In any case, the latest F1 design seems to be a compromise into cover the car as much as possible letting tyres and driver head somehow exposed for no good use.

    1. Mercedes had covered wheels in their first iteration in 1954, but they were outlawed after one or two races and have been ever since. So I think it’s been a technical regulation to have open wheels rather than a strategic choice.

      1. @frood19, there were quite a few teams which were trying to cover the wheels of their cars in 1954 and 1955 before the ban came in – Cooper introduced the T40 and Connaught had their Bs, whilst others such as Ferrari, Maserati and Gordini produced cars where the wheels were at least partially enclosed by the bodywork.

        As you say, the reason for having open wheels was because the organisers of the sport decided that was how they wanted the cars to look in the 1950s, seemingly in part because they wanted to do something that would make them visually distinct from the sportscars of that era.

  2. MB (@muralibhats)
    20th October 2018, 3:52

    Ferrari making it easy for its followers to switch teams. With RAI leaving and VET not showing any world championship winning traits, such strategies put the final nail in the coffin.

    1. In the past I would have said that Ferrari know what they are doing but recently that does not seem to be true, some really strange decisions from the prancing horse stable.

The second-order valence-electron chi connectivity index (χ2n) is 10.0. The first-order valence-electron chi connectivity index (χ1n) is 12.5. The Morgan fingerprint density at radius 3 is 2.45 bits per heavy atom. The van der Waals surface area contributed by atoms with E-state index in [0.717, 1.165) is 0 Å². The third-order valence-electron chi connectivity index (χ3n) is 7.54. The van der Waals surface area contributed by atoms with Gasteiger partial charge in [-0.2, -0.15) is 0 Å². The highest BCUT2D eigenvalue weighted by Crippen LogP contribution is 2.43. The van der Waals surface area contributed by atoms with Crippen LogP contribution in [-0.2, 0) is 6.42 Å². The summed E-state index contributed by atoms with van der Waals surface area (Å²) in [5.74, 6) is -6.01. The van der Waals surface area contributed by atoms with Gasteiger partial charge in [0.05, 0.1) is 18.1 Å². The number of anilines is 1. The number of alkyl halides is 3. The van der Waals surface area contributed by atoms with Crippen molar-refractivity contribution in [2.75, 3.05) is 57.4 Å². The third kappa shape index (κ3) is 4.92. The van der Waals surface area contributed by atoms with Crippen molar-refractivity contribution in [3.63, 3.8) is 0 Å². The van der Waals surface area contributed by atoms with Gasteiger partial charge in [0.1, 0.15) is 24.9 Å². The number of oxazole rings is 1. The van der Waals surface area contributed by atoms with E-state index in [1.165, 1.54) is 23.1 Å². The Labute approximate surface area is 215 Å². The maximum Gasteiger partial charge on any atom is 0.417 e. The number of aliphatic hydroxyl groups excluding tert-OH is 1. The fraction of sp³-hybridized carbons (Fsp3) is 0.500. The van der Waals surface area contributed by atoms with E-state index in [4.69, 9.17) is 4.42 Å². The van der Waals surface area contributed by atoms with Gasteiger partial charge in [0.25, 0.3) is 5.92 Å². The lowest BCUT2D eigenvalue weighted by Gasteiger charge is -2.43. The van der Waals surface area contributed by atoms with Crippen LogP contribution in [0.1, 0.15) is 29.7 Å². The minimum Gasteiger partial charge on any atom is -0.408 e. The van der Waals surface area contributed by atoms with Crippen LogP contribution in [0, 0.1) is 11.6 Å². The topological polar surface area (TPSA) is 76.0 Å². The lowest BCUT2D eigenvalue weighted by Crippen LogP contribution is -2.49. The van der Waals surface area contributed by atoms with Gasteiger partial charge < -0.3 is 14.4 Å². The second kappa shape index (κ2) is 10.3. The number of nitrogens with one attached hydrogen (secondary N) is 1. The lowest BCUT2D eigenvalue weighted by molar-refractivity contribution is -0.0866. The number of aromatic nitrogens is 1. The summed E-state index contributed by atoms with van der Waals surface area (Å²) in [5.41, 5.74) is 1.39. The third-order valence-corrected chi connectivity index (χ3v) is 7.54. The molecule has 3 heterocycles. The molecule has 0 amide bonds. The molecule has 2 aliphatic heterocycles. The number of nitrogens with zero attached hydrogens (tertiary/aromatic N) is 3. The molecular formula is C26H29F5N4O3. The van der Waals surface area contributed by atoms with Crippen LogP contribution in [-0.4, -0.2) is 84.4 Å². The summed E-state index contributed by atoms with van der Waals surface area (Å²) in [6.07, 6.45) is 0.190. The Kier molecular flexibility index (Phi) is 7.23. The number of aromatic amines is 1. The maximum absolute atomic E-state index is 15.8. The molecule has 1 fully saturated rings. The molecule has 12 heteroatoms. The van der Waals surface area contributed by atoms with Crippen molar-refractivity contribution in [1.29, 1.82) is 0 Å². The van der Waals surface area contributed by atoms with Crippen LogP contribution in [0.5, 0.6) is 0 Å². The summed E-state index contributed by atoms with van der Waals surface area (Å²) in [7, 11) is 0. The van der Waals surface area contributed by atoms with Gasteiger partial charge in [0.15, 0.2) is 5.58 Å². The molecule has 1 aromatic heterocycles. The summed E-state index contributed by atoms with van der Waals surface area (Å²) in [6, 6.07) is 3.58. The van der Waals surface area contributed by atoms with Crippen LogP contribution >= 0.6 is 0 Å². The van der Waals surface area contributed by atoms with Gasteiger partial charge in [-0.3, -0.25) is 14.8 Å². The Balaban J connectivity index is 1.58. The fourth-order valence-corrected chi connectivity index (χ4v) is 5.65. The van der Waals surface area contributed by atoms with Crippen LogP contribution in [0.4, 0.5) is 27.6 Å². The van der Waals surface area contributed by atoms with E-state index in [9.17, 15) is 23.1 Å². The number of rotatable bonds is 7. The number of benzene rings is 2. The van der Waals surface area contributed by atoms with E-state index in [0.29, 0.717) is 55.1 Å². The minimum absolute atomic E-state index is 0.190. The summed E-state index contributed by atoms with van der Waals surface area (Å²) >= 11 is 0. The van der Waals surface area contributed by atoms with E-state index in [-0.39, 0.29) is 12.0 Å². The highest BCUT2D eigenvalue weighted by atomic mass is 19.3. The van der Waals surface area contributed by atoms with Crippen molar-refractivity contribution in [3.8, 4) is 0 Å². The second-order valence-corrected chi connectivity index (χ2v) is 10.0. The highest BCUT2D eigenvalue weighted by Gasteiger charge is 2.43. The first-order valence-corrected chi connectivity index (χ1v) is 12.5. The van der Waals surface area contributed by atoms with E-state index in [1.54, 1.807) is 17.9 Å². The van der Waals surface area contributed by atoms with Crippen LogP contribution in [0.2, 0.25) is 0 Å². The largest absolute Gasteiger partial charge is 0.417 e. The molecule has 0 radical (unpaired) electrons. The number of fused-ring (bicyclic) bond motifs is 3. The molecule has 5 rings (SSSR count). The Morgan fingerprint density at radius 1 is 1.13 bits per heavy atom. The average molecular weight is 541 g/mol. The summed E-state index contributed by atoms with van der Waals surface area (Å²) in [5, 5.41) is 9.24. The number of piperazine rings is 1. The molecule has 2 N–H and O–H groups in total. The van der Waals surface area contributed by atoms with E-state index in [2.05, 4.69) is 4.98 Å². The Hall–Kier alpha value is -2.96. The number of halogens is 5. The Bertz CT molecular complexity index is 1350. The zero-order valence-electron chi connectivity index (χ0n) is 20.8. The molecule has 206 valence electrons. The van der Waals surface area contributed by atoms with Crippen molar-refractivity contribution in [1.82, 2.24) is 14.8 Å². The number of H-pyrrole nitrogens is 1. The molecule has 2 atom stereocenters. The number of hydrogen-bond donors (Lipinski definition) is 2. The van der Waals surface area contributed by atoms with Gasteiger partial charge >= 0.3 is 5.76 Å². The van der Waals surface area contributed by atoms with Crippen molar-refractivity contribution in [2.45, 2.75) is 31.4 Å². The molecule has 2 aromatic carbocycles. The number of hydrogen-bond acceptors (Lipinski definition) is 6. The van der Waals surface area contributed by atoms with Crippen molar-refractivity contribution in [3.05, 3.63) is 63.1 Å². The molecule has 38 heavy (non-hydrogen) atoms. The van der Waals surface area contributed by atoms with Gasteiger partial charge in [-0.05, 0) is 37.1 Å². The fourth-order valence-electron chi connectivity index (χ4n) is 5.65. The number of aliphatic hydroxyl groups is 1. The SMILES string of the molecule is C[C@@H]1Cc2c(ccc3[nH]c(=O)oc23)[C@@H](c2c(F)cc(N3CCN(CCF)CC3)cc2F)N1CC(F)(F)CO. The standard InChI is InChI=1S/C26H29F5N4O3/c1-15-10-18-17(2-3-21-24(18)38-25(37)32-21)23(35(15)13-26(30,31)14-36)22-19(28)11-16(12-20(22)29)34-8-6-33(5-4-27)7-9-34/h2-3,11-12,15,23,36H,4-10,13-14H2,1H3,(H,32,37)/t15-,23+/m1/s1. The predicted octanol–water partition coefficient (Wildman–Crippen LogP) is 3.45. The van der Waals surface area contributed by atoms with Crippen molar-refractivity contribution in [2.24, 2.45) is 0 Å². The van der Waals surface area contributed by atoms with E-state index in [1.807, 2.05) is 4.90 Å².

2. You might be right, but Leclerc is a ‘poster boy’ to become the next star.
      If he has similar skills as Hamilton/Verstappen/Alonso/Vettel then he could become an easy fan magnet. He certainly seems less controversial than most current greats.

      1. Verstappen still hasnt proved himself by winning the title and with his arrogance and red mist issues not sure he will live up to his potential. Also you are insulting Hamilton and Alonso by adding Vettel into their category. For a 4 time “world champion” mistakes he makes are inexcusible and the fact he gets aways without serious penalties doesnt seem to help his character either(typical RBR character traits of an arrogant and redmist addicted).

        1. Repeating nonsense does not make it truth.
          His “arrogance” does not exist. He is self confident, as should every f1 driver needs.
          His “red mist” probably points at the moments he tried to do the moves others do no try. Looking at the history we see VER has had overtakes and actions on places no one ever succeeded before. So his track record is great, but of course driving at the edge is accepting sometimes you fall off.

          Verstappen still hasnt proved himself by winning the title

          Yep, that part is true. But put him in a championship capable car and we will see.
          And yes, even a 4 time champion makes mistakes.. it seems VET is not capable to withstand the pressure, like HAM had problems during his Rosberg partnering time. But with a HAM on the top of his abilities in the best car in the field, there is not much to gain for others.

        2. MB (@muralibhats)
          20th October 2018, 16:56

          VER can do more that what VET has done in this years ferrari for the WC challenge. You need to be that aggressive and thinking out of the box – right from strategy inputs to attack to defense. As much i despise VWR for his approach being a ferrari fan, honestly have to admin that is the killer instinct Ferrari drivers should have.

        3. MB (@muralibhats)